CU 600 also includes a processor 630 for processing the instruction to adjust the position of the steerable antenna and for directing controller 640 to adjust the position of the steerable antenna to communicate with the satellite communication system at the various minimum elevation angles during one or more phases of deployment. For example, processor 630 could direct controller 640 to adjust the antenna from a first position adapted to communicate at a first elevation angle during a first phase of deployment (the first position could, but would not necessarily be setup during installation of the antenna at a specific location if the CU is a relatively stationary CU, such as a CU located on a roof top of a home or place of business) to a second position adapted to communicate at a second minimum elevation angle during a second phase of deployment of the satellite constellation.

FIG. 7 illustrates a flow chart of a method for a communication unit to communicate in a satellite communication system during a plurality of phases of deployment of a satellite constellation of the satellite. Method 700 preferably is employed by a CU, such as CU 600, for determining and providing an appropriate position of a steerable antenna to communicate at one or more minimum elevation angles during various phases of deployment of a partial satellite constellation and ultimately at the design minimum elevation angle of the fully populated satellite constellation.

Method 700 begins in step 710 when the CU is communicating with the satellite communication system (preferably with at least one satellite) during a first phase of deployment of the satellite constellation at a first minimum elevation angle. In step 720, CU receives an instruction to adjust the steerable antenna to communicate with the satellite communication system at a second minimum elevation angle during a second phase of deployment of the satellite constellation This step also could apply to additional phases beyond a second phase of satellite deployment and could also apply when the second (or later phase) of deployment results in the fully populated satellite constellation.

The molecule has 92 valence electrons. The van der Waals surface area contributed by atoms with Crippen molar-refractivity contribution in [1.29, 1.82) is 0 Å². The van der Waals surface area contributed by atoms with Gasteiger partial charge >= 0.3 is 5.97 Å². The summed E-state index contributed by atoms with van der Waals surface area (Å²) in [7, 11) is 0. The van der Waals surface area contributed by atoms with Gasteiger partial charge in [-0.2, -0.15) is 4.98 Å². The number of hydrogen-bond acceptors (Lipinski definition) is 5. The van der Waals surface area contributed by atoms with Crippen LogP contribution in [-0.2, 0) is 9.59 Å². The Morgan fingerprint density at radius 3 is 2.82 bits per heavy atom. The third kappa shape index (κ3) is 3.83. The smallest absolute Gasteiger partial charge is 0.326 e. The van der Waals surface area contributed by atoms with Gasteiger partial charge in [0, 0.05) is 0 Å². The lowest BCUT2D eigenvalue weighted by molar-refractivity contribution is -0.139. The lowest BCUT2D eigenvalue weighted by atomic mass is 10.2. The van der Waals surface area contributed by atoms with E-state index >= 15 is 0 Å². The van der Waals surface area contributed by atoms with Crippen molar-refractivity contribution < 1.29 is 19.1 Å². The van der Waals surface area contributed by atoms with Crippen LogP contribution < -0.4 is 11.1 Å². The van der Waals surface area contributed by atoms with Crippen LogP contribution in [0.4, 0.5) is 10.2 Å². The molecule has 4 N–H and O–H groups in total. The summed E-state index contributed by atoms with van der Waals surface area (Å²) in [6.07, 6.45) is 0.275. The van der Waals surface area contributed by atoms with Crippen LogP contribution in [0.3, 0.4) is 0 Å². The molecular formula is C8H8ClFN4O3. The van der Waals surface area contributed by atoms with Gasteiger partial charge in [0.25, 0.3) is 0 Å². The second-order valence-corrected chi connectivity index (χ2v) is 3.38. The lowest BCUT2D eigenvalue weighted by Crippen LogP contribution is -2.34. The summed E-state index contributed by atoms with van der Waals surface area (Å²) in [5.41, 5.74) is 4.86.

In step 730, the CU then will adjust the steerable antenna to communicate with the satellite communication system at the second minimum elevation angle during the second phase of deployment of the satellite constellation. This step also could apply to additional phases beyond a second phase of satellite deployment and could also apply when the second (or later phase) of deployment results in the fully populated satellite constellation. The CU will then, in step 740, communicate with the satellite communication system at the second (or other) minimum elevation angle during the second (or other) phase of deployment of the satellite constellation.